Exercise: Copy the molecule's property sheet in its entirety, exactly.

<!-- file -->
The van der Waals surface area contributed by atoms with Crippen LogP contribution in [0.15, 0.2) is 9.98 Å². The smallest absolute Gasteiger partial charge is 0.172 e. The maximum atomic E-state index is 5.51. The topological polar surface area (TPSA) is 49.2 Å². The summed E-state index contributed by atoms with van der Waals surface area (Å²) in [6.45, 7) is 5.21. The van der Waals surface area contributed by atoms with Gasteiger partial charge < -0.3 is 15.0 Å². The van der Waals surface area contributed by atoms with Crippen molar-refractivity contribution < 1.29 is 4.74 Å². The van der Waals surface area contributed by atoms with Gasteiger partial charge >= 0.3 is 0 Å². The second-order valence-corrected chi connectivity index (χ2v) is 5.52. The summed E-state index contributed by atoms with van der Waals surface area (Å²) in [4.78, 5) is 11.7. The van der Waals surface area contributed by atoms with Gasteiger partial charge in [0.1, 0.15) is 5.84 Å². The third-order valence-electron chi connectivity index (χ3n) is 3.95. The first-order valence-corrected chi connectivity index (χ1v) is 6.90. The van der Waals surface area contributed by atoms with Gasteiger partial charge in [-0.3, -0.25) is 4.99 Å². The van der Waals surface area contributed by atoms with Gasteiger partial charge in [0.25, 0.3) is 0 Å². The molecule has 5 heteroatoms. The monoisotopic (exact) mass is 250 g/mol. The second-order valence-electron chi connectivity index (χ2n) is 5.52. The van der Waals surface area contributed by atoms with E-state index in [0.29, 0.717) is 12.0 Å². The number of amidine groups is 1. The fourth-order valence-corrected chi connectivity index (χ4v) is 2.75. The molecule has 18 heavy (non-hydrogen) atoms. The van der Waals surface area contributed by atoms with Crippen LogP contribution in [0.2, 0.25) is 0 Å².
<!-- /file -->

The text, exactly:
The van der Waals surface area contributed by atoms with Crippen LogP contribution in [0.15, 0.2) is 9.98 Å². The smallest absolute Gasteiger partial charge is 0.172 e. The maximum atomic E-state index is 5.51. The topological polar surface area (TPSA) is 49.2 Å². The summed E-state index contributed by atoms with van der Waals surface area (Å²) in [6.45, 7) is 5.21. The van der Waals surface area contributed by atoms with Gasteiger partial charge < -0.3 is 15.0 Å². The van der Waals surface area contributed by atoms with Crippen molar-refractivity contribution < 1.29 is 4.74 Å². The van der Waals surface area contributed by atoms with Gasteiger partial charge >= 0.3 is 0 Å². The second-order valence-corrected chi connectivity index (χ2v) is 5.52. The summed E-state index contributed by atoms with van der Waals surface area (Å²) in [4.78, 5) is 11.7. The van der Waals surface area contributed by atoms with Gasteiger partial charge in [0.1, 0.15) is 5.84 Å². The third-order valence-electron chi connectivity index (χ3n) is 3.95. The first-order valence-corrected chi connectivity index (χ1v) is 6.90. The van der Waals surface area contributed by atoms with Gasteiger partial charge in [-0.3, -0.25) is 4.99 Å². The van der Waals surface area contributed by atoms with Gasteiger partial charge in [0.25, 0.3) is 0 Å². The molecule has 5 heteroatoms. The monoisotopic (exact) mass is 250 g/mol. The second-order valence-electron chi connectivity index (χ2n) is 5.52. The van der Waals surface area contributed by atoms with E-state index in [0.29, 0.717) is 12.0 Å². The number of amidine groups is 1. The fourth-order valence-corrected chi connectivity index (χ4v) is 2.75. The molecule has 18 heavy (non-hydrogen) atoms. The van der Waals surface area contributed by atoms with Crippen LogP contribution in [0.2, 0.25) is 0 Å².